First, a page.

But today we're going to talk specifically about Paul's charge to Timothy, that he not be ashamed of Jesus Christ. Now the context of course, is one of persecution, as I've mentioned. And we have to ask the question, why does the world persecute Christians? And also, how does the world persecute Christians? Well, the question, "why does the world persecute Christians?" has already been answered by our Lord Jesus Christ. When Jesus was getting His disciples ready the night before He died in John 15:20, He said, "Remember the words I spoke to you. No servant is greater than his master." Do you hear that? "No servant is greater than his master. If they persecuted Me, they will also persecute you." If you are a Christian, you are under a master, and that master is Jesus Christ. If they treated the head of the house like Beelzebub, the king of flies or prince of demons, if they handled Jesus or treated Jesus that way, how are they going to treat you? Any better? Can you expect to be treated any better?
In John 15:20, Jesus said that we must expect persecution because they treated him that way. Well, the question we have to ask then is, why did the world treat Jesus the way it did? John's gospel answers that as well. In John 3:19-20, Jesus says this: "This is the verdict. Light has come into the world, but men love darkness rather than light because their deeds are evil." Do you hear that? They love the darkness because they want to continue living the kind of lives that they live. We live now in a dark world, a world full of people who want to continue to live in darkness. If we bring the light of Jesus Christ, they will hate us the way they hated Jesus. It's the same thing, they want to keep on living the way they've always been living: In darkness and in sin. And so they persecuted Jesus.
In John 7:7, Jesus spoke to His brothers, and His brothers at that point did not believe in Jesus. And they were somewhat arguing with the way Jesus was going about his ministry. And so, Jesus said in John 7:7, "The world cannot hate you, but it hates me, because I testify that what it does is evil." Now, you can see now why the world persecuted Jesus Christ, because he always told the truth. What's interesting in that passage in John 7:7, is that Jesus really was rebuking his brothers, even though they didn't know it. He was saying, "The world can't hate you. It's impossible for the world to hate you, because you belong to the world. And so, the world will love you, it will welcome you, it will be kind to you. But the world can't welcome me, because I don't belong to it, and so, I'm going to be persecuted."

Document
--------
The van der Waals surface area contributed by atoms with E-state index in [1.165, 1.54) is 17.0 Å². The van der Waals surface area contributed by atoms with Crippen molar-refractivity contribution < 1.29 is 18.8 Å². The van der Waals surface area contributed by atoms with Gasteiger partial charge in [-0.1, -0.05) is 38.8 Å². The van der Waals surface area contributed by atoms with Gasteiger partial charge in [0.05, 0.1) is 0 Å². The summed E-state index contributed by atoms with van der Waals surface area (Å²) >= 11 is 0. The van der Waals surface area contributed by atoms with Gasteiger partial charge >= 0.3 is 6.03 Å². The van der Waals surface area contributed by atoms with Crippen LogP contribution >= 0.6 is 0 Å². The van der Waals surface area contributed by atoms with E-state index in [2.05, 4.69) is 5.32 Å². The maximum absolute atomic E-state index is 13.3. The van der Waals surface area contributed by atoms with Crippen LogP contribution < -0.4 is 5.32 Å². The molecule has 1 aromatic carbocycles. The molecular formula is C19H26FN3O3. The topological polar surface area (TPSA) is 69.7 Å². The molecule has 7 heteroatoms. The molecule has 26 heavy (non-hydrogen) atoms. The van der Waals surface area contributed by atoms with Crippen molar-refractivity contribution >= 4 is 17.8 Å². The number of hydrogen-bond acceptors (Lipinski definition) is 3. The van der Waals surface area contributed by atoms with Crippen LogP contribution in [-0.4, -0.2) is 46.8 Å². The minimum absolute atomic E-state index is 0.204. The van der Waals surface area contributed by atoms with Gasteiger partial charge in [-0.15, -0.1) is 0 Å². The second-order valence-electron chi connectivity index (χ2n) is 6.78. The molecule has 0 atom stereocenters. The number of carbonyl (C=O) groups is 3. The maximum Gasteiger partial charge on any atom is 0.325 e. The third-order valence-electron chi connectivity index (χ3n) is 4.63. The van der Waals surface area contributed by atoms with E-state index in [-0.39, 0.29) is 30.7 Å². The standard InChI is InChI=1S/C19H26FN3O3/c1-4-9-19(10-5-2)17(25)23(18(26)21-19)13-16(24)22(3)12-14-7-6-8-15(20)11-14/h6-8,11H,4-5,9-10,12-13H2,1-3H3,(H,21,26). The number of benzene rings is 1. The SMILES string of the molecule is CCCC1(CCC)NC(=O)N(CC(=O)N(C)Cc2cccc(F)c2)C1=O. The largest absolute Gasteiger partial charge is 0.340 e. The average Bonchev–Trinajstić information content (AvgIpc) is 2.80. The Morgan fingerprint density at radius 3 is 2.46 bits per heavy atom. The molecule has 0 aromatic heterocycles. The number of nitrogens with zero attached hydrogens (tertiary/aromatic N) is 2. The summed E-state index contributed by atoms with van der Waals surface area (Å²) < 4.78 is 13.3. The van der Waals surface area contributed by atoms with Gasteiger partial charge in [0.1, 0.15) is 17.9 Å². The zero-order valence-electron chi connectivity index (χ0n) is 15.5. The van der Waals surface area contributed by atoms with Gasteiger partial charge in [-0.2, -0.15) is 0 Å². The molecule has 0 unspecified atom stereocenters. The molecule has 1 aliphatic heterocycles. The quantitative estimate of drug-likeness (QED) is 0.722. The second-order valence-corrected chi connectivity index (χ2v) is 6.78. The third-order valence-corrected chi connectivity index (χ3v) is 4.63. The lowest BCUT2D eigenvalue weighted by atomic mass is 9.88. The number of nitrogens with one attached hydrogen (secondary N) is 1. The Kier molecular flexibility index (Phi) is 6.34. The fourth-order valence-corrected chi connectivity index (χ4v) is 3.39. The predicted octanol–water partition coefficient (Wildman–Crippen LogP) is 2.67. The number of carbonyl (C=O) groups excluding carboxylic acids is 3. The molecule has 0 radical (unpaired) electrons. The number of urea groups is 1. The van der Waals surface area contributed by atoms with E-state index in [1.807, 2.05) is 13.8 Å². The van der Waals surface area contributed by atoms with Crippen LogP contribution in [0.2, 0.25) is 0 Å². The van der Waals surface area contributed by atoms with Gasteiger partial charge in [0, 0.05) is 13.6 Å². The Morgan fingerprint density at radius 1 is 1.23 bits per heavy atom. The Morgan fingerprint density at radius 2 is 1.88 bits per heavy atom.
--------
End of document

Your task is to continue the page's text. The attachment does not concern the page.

Now, ultimately, Jesus' brothers did believe, and so the world could hate Jesus' brothers. Now, the question I have to ask the First Baptist Church is, "Can the world hate us?" Can the world hate us or is it impossible for the world to hate us, because we belong to the world, we're just like the world. We talk like the world, we eat like the world, we entertain ourselves like the world, we're no different than the world. And so the world loves us and accepts us as its own. May it never be. We have to be so radically different that the world can hate us. And that the world rejects us because of the light we bring, the Gospel message we bring.
Martin Luther is one of the boldest men in the history of the church, gave us this charge and this is a beautiful thing, I like to think about this. He said, "We should always preach the Gospel message the way Jesus Christ did, so that after our preaching, men who have heard us will either hate us or hate their sin." Did you hear that? We should always preach the Gospel, so that when we finish preaching, men will hate us as the messenger or hate their sin. Faithful Gospel Ministry always produces two things, converts to Jesus Christ, and persecution, always. And when I see those two things flowing into this church, I will rejoice, because I know we're being faithful to the Gospel message He's given us.
We are to be in effect, a fork in people's road. When they come along to a member of First Baptist Church, when they come to us, they have a decision to make. They come to a fork in the road. We shouldn't be one that makes no impact whatsoever on the flow of their life, but we are a fork in their road. We preach the Gospel to them, we explain to them the danger that they're in apart from Christ. And the eternal life that God promises them, the fullness and the richness, "I've come that they may have life and have it fully," and we present it, we lay it out openly for them. Come out of your sin, come out of the darkness, come into Jesus Christ and know His peace and His forgiveness. We're offering them such a message of forgiveness and a power, but we're also telling them to repent, because the Gospel is a command to repent. Well, guess what? We're going to be a fork in their road, and at that moment, they're either going to hate their sin or they're going to hate us, and that's when the persecution starts.